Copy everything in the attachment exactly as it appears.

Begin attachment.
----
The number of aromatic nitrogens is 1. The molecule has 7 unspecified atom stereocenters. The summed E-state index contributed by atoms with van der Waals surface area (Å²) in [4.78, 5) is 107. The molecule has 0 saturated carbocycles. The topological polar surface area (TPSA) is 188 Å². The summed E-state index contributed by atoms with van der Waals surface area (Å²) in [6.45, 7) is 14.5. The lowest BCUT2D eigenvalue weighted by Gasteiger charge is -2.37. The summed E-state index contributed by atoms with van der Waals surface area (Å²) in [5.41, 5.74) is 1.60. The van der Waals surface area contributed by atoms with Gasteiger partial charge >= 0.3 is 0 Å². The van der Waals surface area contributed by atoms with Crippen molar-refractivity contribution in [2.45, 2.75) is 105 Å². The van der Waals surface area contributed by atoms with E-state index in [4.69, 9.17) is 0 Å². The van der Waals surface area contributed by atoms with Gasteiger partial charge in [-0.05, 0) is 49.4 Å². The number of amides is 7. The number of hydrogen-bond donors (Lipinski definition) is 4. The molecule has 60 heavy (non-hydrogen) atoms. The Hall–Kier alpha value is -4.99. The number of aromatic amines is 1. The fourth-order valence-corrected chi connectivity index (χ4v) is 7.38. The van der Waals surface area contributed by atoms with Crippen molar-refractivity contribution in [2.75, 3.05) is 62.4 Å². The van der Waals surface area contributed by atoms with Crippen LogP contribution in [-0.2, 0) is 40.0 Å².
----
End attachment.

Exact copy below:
The number of aromatic nitrogens is 1. The molecule has 7 unspecified atom stereocenters. The summed E-state index contributed by atoms with van der Waals surface area (Å²) in [4.78, 5) is 107. The molecule has 0 saturated carbocycles. The topological polar surface area (TPSA) is 188 Å². The summed E-state index contributed by atoms with van der Waals surface area (Å²) in [6.45, 7) is 14.5. The lowest BCUT2D eigenvalue weighted by Gasteiger charge is -2.37. The summed E-state index contributed by atoms with van der Waals surface area (Å²) in [5.41, 5.74) is 1.60. The van der Waals surface area contributed by atoms with Gasteiger partial charge >= 0.3 is 0 Å². The van der Waals surface area contributed by atoms with Crippen molar-refractivity contribution in [2.45, 2.75) is 105 Å². The van der Waals surface area contributed by atoms with E-state index in [4.69, 9.17) is 0 Å². The van der Waals surface area contributed by atoms with Gasteiger partial charge in [-0.05, 0) is 49.4 Å². The number of amides is 7. The number of hydrogen-bond donors (Lipinski definition) is 4. The molecule has 60 heavy (non-hydrogen) atoms. The Hall–Kier alpha value is -4.99. The number of aromatic amines is 1. The fourth-order valence-corrected chi connectivity index (χ4v) is 7.38. The van der Waals surface area contributed by atoms with Crippen molar-refractivity contribution in [2.75, 3.05) is 62.4 Å². The van der Waals surface area contributed by atoms with Crippen LogP contribution in [-0.2, 0) is 40.0 Å².